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Heat of Combustion of Methane


The combustion reaction for methane is

CH4 (g) + 2 O2 (g)   →   CO2 (g) + 2 H2O (l)

The enthalpy change for this reaction is measured by pressurizing a strong metal reaction vessel (called a bomb) with a mixture of methane and oxygen gas. The bomb is immersed in a calorimeter filled with water. An electrical current is passed through ignition wire (a fine iron wire), which ignites the wire and the gas mixture.

The heat balance for this calorimetry experiment is:

0 = qcal + qwire + qcomb

The heat for the calorimeter, qcal, is determined from the heat capacity of the calorimeter and the temperature change for the calorimetry experiment. Typically the amount of water in the calorimeter is always the same; therefore Ccal includes the heat capacities of the calorimeter, the water, and the bomb itself.

The burning of the ignition wire releases heat, qwire, and this heat must be included in the calculations. (This heat is treated separately, because the amount of ignition wire used varies from one measurement to the next.)

The heat released by the combustion reaction is qcomb, which is related to the molar enthalpy of combustion by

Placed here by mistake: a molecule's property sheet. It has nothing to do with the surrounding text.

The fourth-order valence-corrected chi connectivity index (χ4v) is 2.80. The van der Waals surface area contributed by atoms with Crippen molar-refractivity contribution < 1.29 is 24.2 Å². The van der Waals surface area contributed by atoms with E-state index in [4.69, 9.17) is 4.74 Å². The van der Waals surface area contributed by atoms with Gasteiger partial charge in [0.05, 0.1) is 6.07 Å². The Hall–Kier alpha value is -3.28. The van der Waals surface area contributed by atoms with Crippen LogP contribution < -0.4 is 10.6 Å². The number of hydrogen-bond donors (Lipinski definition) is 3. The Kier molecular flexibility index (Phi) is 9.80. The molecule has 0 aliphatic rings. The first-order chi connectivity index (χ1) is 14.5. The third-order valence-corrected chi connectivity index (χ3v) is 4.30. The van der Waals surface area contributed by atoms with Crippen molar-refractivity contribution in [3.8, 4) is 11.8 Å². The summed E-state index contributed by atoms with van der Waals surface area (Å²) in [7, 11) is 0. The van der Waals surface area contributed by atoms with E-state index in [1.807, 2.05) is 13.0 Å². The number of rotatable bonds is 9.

ΔHcomb = qcomb


Combustion experiments are general conducted with a large excess of oxygen, so that the fuel (methane in this case) is the limiting reactant.

Combustion reactions are often used to calculate the molar enthalpies of formation. For example, the standard molar enthalpy of combustion for methane can be expressed in terms of the standard molar enthalpies of formation of the reactants and products:

ΔHocomb = 2 ΔHof,water + ΔHof,carbon dioxide - ΔHof,methane - 2 ΔHof,oxygen

ΔHocomb is measured experimentally.

ΔHof,oxygen = 0, because oxygen is a pure element.

The other molar enthalpies of formation are known from independent measurements. For example, one could determine the heat of combustion of hydrogen to obtain the molar enthalpy of formation for water.

For liquid water, ΔHof = -285.8 kJ mole-1

For gaseous carbon dioxide, ΔHof = -393.5 kJ mole-1




Part 1

In this part of the experiment, the calorimeter is filled with 10.0 mmole of methane gas and an excess of oxygen.

When burned, the ignition wire releases 107.2 J of heat

The heat capacity of the calorimeter (including the bomb and water) is 4.319 kJ oC-1.

Part 2

Repeat the measurements made in Part 1 using a different initial pressure of methane gas in the bomb. As in Part 1, a large excess of oxygen is present.

Use the ideal gas law to calculate the amount of methane originally present.

The volume of the bomb is 271 mL.

The heat capacity of the calorimeter (including the bomb and water) is 4.319 kJ oC-1.

A different length of ignition wire is used in each experiment. The heat released by combustion of the ignition wire is shown at the right.

Pressure of

Combustion of the Ignition Wire Releases

Heat of Solution of Sulfuric Acid                     Heat of Solution of Calcium Hydroxide

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